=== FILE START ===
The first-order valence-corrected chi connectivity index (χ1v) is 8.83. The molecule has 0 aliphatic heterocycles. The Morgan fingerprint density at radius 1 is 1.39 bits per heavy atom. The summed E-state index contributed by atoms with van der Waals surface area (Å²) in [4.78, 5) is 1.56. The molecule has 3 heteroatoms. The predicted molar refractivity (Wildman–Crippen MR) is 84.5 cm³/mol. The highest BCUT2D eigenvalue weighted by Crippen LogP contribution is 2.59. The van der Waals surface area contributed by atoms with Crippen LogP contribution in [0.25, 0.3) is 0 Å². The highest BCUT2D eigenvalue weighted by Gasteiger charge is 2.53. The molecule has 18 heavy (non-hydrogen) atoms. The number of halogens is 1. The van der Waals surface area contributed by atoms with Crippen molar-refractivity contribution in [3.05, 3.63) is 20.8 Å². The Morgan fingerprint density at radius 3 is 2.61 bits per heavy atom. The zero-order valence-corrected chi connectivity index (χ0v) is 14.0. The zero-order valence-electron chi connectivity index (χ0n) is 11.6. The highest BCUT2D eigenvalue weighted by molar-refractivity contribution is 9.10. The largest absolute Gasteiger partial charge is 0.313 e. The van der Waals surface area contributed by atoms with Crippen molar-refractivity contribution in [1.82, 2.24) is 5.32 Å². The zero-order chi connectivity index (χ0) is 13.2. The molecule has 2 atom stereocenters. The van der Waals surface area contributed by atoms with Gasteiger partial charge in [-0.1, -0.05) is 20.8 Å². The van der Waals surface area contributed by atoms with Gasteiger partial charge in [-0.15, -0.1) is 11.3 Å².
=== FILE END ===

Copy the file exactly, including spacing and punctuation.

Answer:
The first-order valence-corrected chi connectivity index (χ1v) is 8.83. The molecule has 0 aliphatic heterocycles. The Morgan fingerprint density at radius 1 is 1.39 bits per heavy atom. The summed E-state index contributed by atoms with van der Waals surface area (Å²) in [4.78, 5) is 1.56. The molecule has 3 heteroatoms. The predicted molar refractivity (Wildman–Crippen MR) is 84.5 cm³/mol. The highest BCUT2D eigenvalue weighted by Crippen LogP contribution is 2.59. The van der Waals surface area contributed by atoms with Crippen LogP contribution in [0.25, 0.3) is 0 Å². The highest BCUT2D eigenvalue weighted by Gasteiger charge is 2.53. The molecule has 18 heavy (non-hydrogen) atoms. The number of halogens is 1. The van der Waals surface area contributed by atoms with Crippen molar-refractivity contribution in [3.05, 3.63) is 20.8 Å². The Morgan fingerprint density at radius 3 is 2.61 bits per heavy atom. The zero-order valence-corrected chi connectivity index (χ0v) is 14.0. The zero-order valence-electron chi connectivity index (χ0n) is 11.6. The highest BCUT2D eigenvalue weighted by molar-refractivity contribution is 9.10. The largest absolute Gasteiger partial charge is 0.313 e. The van der Waals surface area contributed by atoms with Crippen molar-refractivity contribution in [1.82, 2.24) is 5.32 Å². The zero-order chi connectivity index (χ0) is 13.2. The molecule has 2 atom stereocenters. The van der Waals surface area contributed by atoms with Gasteiger partial charge in [-0.1, -0.05) is 20.8 Å². The van der Waals surface area contributed by atoms with Gasteiger partial charge in [-0.15, -0.1) is 11.3 Å².